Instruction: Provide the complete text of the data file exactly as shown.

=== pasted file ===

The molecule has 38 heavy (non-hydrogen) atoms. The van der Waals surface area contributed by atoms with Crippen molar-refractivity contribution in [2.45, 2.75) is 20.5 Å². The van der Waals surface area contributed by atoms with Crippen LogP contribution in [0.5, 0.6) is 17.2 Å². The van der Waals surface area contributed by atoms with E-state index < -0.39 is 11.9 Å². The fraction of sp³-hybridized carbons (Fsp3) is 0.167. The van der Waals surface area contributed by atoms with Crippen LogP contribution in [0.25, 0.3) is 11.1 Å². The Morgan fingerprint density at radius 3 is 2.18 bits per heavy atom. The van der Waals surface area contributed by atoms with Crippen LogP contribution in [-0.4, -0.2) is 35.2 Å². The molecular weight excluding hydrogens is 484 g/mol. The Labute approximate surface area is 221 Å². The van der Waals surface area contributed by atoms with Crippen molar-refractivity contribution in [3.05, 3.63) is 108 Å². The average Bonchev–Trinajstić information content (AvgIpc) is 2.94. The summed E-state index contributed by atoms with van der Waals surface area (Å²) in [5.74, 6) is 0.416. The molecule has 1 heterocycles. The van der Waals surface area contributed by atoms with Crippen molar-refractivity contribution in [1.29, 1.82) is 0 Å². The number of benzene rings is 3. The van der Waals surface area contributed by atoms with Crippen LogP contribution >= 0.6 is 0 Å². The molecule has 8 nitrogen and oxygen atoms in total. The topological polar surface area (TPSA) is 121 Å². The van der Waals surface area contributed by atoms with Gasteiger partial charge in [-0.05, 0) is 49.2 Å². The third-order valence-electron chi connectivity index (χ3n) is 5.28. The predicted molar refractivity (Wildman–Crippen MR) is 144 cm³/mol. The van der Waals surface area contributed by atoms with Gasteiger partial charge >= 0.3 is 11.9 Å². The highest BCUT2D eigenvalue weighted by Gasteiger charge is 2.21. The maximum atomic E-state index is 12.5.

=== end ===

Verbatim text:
The molecule has 38 heavy (non-hydrogen) atoms. The van der Waals surface area contributed by atoms with Crippen molar-refractivity contribution in [2.45, 2.75) is 20.5 Å². The van der Waals surface area contributed by atoms with Crippen LogP contribution in [0.5, 0.6) is 17.2 Å². The van der Waals surface area contributed by atoms with E-state index < -0.39 is 11.9 Å². The fraction of sp³-hybridized carbons (Fsp3) is 0.167. The van der Waals surface area contributed by atoms with Crippen LogP contribution in [0.25, 0.3) is 11.1 Å². The Morgan fingerprint density at radius 3 is 2.18 bits per heavy atom. The van der Waals surface area contributed by atoms with Crippen LogP contribution in [-0.4, -0.2) is 35.2 Å². The molecular weight excluding hydrogens is 484 g/mol. The Labute approximate surface area is 221 Å². The van der Waals surface area contributed by atoms with Crippen molar-refractivity contribution in [3.05, 3.63) is 108 Å². The average Bonchev–Trinajstić information content (AvgIpc) is 2.94. The summed E-state index contributed by atoms with van der Waals surface area (Å²) in [5.74, 6) is 0.416. The molecule has 1 heterocycles. The van der Waals surface area contributed by atoms with Crippen molar-refractivity contribution in [1.29, 1.82) is 0 Å². The number of benzene rings is 3. The van der Waals surface area contributed by atoms with Crippen LogP contribution >= 0.6 is 0 Å². The molecule has 8 nitrogen and oxygen atoms in total. The topological polar surface area (TPSA) is 121 Å². The van der Waals surface area contributed by atoms with Gasteiger partial charge in [-0.05, 0) is 49.2 Å². The third-order valence-electron chi connectivity index (χ3n) is 5.28. The predicted molar refractivity (Wildman–Crippen MR) is 144 cm³/mol. The van der Waals surface area contributed by atoms with Gasteiger partial charge >= 0.3 is 11.9 Å². The highest BCUT2D eigenvalue weighted by Gasteiger charge is 2.21. The maximum atomic E-state index is 12.5.